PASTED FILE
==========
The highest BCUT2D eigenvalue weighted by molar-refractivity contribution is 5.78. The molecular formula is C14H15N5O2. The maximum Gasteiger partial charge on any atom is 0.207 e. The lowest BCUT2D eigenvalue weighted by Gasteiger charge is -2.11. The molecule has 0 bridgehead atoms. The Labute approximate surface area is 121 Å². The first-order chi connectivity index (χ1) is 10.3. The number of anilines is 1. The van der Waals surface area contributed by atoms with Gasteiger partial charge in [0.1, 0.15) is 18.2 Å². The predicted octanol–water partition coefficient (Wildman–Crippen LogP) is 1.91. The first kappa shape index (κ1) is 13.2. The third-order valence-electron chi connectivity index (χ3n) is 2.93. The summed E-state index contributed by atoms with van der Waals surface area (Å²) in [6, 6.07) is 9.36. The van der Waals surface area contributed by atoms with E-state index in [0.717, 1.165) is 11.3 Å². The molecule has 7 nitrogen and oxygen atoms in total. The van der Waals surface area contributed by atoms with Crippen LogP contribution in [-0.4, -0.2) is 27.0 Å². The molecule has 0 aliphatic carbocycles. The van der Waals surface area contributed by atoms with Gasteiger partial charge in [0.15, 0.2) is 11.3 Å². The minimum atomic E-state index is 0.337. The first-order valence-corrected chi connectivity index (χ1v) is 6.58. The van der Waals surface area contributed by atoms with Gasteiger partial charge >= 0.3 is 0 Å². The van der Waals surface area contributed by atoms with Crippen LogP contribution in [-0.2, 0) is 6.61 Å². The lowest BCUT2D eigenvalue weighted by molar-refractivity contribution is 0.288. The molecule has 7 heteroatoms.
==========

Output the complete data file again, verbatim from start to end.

The highest BCUT2D eigenvalue weighted by molar-refractivity contribution is 5.78. The molecular formula is C14H15N5O2. The maximum Gasteiger partial charge on any atom is 0.207 e. The lowest BCUT2D eigenvalue weighted by Gasteiger charge is -2.11. The molecule has 0 bridgehead atoms. The Labute approximate surface area is 121 Å². The first-order chi connectivity index (χ1) is 10.3. The number of anilines is 1. The van der Waals surface area contributed by atoms with Gasteiger partial charge in [0.1, 0.15) is 18.2 Å². The predicted octanol–water partition coefficient (Wildman–Crippen LogP) is 1.91. The first kappa shape index (κ1) is 13.2. The third-order valence-electron chi connectivity index (χ3n) is 2.93. The summed E-state index contributed by atoms with van der Waals surface area (Å²) in [6, 6.07) is 9.36. The van der Waals surface area contributed by atoms with E-state index in [0.717, 1.165) is 11.3 Å². The molecule has 7 nitrogen and oxygen atoms in total. The van der Waals surface area contributed by atoms with Crippen LogP contribution in [-0.4, -0.2) is 27.0 Å². The molecule has 0 aliphatic carbocycles. The van der Waals surface area contributed by atoms with Gasteiger partial charge in [0.15, 0.2) is 11.3 Å². The minimum atomic E-state index is 0.337. The first-order valence-corrected chi connectivity index (χ1v) is 6.58. The van der Waals surface area contributed by atoms with Gasteiger partial charge >= 0.3 is 0 Å². The van der Waals surface area contributed by atoms with Crippen LogP contribution in [-0.2, 0) is 6.61 Å². The lowest BCUT2D eigenvalue weighted by molar-refractivity contribution is 0.288. The molecule has 7 heteroatoms.